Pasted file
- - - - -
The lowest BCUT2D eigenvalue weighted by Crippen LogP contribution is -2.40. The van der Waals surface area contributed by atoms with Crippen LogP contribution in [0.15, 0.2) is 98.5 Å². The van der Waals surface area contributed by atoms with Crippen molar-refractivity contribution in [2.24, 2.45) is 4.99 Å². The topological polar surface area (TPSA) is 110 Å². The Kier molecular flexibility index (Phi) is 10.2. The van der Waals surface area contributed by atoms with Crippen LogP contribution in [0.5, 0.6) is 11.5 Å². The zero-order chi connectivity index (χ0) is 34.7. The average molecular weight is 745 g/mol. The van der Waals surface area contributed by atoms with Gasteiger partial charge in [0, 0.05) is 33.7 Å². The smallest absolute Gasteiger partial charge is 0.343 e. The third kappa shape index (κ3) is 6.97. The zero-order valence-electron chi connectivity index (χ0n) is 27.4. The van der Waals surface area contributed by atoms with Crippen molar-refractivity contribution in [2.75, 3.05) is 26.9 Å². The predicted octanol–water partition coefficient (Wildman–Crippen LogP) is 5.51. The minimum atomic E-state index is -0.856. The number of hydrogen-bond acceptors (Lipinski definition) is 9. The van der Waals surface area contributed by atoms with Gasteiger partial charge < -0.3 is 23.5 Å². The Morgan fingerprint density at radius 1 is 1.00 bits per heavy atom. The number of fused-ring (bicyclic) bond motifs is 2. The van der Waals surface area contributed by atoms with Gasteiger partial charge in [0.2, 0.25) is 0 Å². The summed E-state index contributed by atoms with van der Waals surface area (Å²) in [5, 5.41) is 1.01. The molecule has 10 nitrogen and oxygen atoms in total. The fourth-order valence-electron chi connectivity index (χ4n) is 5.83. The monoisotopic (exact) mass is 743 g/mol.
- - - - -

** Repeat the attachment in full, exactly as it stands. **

The lowest BCUT2D eigenvalue weighted by Crippen LogP contribution is -2.40. The van der Waals surface area contributed by atoms with Crippen LogP contribution in [0.15, 0.2) is 98.5 Å². The van der Waals surface area contributed by atoms with Crippen molar-refractivity contribution in [2.24, 2.45) is 4.99 Å². The topological polar surface area (TPSA) is 110 Å². The Kier molecular flexibility index (Phi) is 10.2. The van der Waals surface area contributed by atoms with Crippen LogP contribution in [0.5, 0.6) is 11.5 Å². The zero-order chi connectivity index (χ0) is 34.7. The average molecular weight is 745 g/mol. The van der Waals surface area contributed by atoms with Gasteiger partial charge in [0, 0.05) is 33.7 Å². The smallest absolute Gasteiger partial charge is 0.343 e. The third kappa shape index (κ3) is 6.97. The zero-order valence-electron chi connectivity index (χ0n) is 27.4. The van der Waals surface area contributed by atoms with Crippen molar-refractivity contribution in [2.75, 3.05) is 26.9 Å². The predicted octanol–water partition coefficient (Wildman–Crippen LogP) is 5.51. The minimum atomic E-state index is -0.856. The number of hydrogen-bond acceptors (Lipinski definition) is 9. The van der Waals surface area contributed by atoms with Gasteiger partial charge < -0.3 is 23.5 Å². The Morgan fingerprint density at radius 1 is 1.00 bits per heavy atom. The number of fused-ring (bicyclic) bond motifs is 2. The van der Waals surface area contributed by atoms with Gasteiger partial charge in [0.2, 0.25) is 0 Å². The summed E-state index contributed by atoms with van der Waals surface area (Å²) in [5, 5.41) is 1.01. The molecule has 10 nitrogen and oxygen atoms in total. The fourth-order valence-electron chi connectivity index (χ4n) is 5.83. The monoisotopic (exact) mass is 743 g/mol.